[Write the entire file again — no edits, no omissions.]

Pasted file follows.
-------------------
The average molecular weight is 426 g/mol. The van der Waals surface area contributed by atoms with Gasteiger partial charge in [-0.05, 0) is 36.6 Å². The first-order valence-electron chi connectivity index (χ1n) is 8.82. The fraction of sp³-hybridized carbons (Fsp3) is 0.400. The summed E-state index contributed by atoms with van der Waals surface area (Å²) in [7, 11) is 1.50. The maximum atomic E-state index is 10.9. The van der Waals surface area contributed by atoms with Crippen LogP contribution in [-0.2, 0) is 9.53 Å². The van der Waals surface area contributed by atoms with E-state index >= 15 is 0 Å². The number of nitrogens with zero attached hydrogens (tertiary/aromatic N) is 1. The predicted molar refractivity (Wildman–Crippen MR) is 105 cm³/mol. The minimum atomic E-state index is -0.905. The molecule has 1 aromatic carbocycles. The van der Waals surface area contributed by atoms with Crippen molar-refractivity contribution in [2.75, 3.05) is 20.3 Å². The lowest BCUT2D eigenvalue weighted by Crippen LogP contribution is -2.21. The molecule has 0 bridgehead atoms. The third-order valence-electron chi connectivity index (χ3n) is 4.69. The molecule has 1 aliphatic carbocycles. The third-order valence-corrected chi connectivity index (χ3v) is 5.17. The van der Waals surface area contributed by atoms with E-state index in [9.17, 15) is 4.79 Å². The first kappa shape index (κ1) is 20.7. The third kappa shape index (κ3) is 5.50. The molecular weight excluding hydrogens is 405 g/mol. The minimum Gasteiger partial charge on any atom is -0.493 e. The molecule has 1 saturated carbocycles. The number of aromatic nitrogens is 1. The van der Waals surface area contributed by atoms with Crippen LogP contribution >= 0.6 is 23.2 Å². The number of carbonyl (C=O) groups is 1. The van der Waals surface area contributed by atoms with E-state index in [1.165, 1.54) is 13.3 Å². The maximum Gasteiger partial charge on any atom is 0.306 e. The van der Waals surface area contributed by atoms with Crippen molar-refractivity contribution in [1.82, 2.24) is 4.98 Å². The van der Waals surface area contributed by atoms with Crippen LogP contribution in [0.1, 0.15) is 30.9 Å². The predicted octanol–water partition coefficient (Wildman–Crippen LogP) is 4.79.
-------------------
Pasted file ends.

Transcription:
The average molecular weight is 426 g/mol. The van der Waals surface area contributed by atoms with Gasteiger partial charge in [-0.05, 0) is 36.6 Å². The first-order valence-electron chi connectivity index (χ1n) is 8.82. The fraction of sp³-hybridized carbons (Fsp3) is 0.400. The summed E-state index contributed by atoms with van der Waals surface area (Å²) in [7, 11) is 1.50. The maximum atomic E-state index is 10.9. The van der Waals surface area contributed by atoms with Crippen LogP contribution in [-0.2, 0) is 9.53 Å². The van der Waals surface area contributed by atoms with E-state index >= 15 is 0 Å². The number of nitrogens with zero attached hydrogens (tertiary/aromatic N) is 1. The predicted molar refractivity (Wildman–Crippen MR) is 105 cm³/mol. The minimum atomic E-state index is -0.905. The molecule has 1 aromatic carbocycles. The van der Waals surface area contributed by atoms with Crippen molar-refractivity contribution in [2.75, 3.05) is 20.3 Å². The lowest BCUT2D eigenvalue weighted by Crippen LogP contribution is -2.21. The molecule has 0 bridgehead atoms. The third-order valence-electron chi connectivity index (χ3n) is 4.69. The molecule has 1 aliphatic carbocycles. The third-order valence-corrected chi connectivity index (χ3v) is 5.17. The van der Waals surface area contributed by atoms with E-state index in [9.17, 15) is 4.79 Å². The first kappa shape index (κ1) is 20.7. The third kappa shape index (κ3) is 5.50. The molecular weight excluding hydrogens is 405 g/mol. The minimum Gasteiger partial charge on any atom is -0.493 e. The molecule has 1 saturated carbocycles. The number of aromatic nitrogens is 1. The van der Waals surface area contributed by atoms with Crippen LogP contribution >= 0.6 is 23.2 Å². The number of carbonyl (C=O) groups is 1. The van der Waals surface area contributed by atoms with E-state index in [1.165, 1.54) is 13.3 Å². The maximum Gasteiger partial charge on any atom is 0.306 e. The van der Waals surface area contributed by atoms with Crippen molar-refractivity contribution in [1.82, 2.24) is 4.98 Å². The van der Waals surface area contributed by atoms with Crippen LogP contribution in [0.1, 0.15) is 30.9 Å². The predicted octanol–water partition coefficient (Wildman–Crippen LogP) is 4.79.